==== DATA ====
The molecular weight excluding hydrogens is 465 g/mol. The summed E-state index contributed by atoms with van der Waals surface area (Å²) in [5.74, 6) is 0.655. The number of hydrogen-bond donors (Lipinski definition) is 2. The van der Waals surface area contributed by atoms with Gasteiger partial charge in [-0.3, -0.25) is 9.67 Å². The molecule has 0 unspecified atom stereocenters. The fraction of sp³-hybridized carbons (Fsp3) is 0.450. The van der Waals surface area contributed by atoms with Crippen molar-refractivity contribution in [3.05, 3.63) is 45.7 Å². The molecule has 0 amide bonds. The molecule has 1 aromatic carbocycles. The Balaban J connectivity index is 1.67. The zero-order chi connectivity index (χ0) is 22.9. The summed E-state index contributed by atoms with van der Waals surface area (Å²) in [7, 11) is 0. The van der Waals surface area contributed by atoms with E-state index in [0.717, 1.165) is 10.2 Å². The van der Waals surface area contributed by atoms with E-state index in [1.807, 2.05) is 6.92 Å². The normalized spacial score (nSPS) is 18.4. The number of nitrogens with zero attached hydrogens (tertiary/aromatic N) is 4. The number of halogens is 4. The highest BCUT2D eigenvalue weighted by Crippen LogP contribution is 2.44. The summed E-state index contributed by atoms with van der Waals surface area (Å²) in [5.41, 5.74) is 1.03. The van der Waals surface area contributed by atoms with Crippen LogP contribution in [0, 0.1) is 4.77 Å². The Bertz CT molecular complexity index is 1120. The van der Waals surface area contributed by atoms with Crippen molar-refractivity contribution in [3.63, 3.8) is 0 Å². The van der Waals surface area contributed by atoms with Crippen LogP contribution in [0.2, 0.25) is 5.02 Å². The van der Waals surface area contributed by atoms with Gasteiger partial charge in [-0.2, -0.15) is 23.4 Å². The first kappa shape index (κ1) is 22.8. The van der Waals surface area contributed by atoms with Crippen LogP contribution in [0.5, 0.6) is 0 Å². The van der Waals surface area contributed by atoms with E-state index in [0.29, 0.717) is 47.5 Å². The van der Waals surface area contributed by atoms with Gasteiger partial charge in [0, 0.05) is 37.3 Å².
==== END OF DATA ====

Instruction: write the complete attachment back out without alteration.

The molecular weight excluding hydrogens is 465 g/mol. The summed E-state index contributed by atoms with van der Waals surface area (Å²) in [5.74, 6) is 0.655. The number of hydrogen-bond donors (Lipinski definition) is 2. The van der Waals surface area contributed by atoms with Gasteiger partial charge in [-0.3, -0.25) is 9.67 Å². The molecule has 0 unspecified atom stereocenters. The fraction of sp³-hybridized carbons (Fsp3) is 0.450. The van der Waals surface area contributed by atoms with Crippen molar-refractivity contribution in [3.05, 3.63) is 45.7 Å². The molecule has 0 amide bonds. The molecule has 1 aromatic carbocycles. The Balaban J connectivity index is 1.67. The zero-order chi connectivity index (χ0) is 22.9. The summed E-state index contributed by atoms with van der Waals surface area (Å²) in [7, 11) is 0. The van der Waals surface area contributed by atoms with E-state index in [0.717, 1.165) is 10.2 Å². The van der Waals surface area contributed by atoms with E-state index in [1.807, 2.05) is 6.92 Å². The normalized spacial score (nSPS) is 18.4. The number of nitrogens with zero attached hydrogens (tertiary/aromatic N) is 4. The number of halogens is 4. The highest BCUT2D eigenvalue weighted by Crippen LogP contribution is 2.44. The summed E-state index contributed by atoms with van der Waals surface area (Å²) in [5.41, 5.74) is 1.03. The van der Waals surface area contributed by atoms with Crippen LogP contribution in [0, 0.1) is 4.77 Å². The Bertz CT molecular complexity index is 1120. The van der Waals surface area contributed by atoms with Crippen molar-refractivity contribution in [3.63, 3.8) is 0 Å². The van der Waals surface area contributed by atoms with Crippen LogP contribution in [0.2, 0.25) is 5.02 Å². The van der Waals surface area contributed by atoms with Gasteiger partial charge in [-0.2, -0.15) is 23.4 Å². The first kappa shape index (κ1) is 22.8. The van der Waals surface area contributed by atoms with Crippen LogP contribution in [0.5, 0.6) is 0 Å². The van der Waals surface area contributed by atoms with E-state index in [0.29, 0.717) is 47.5 Å². The van der Waals surface area contributed by atoms with Gasteiger partial charge in [0, 0.05) is 37.3 Å².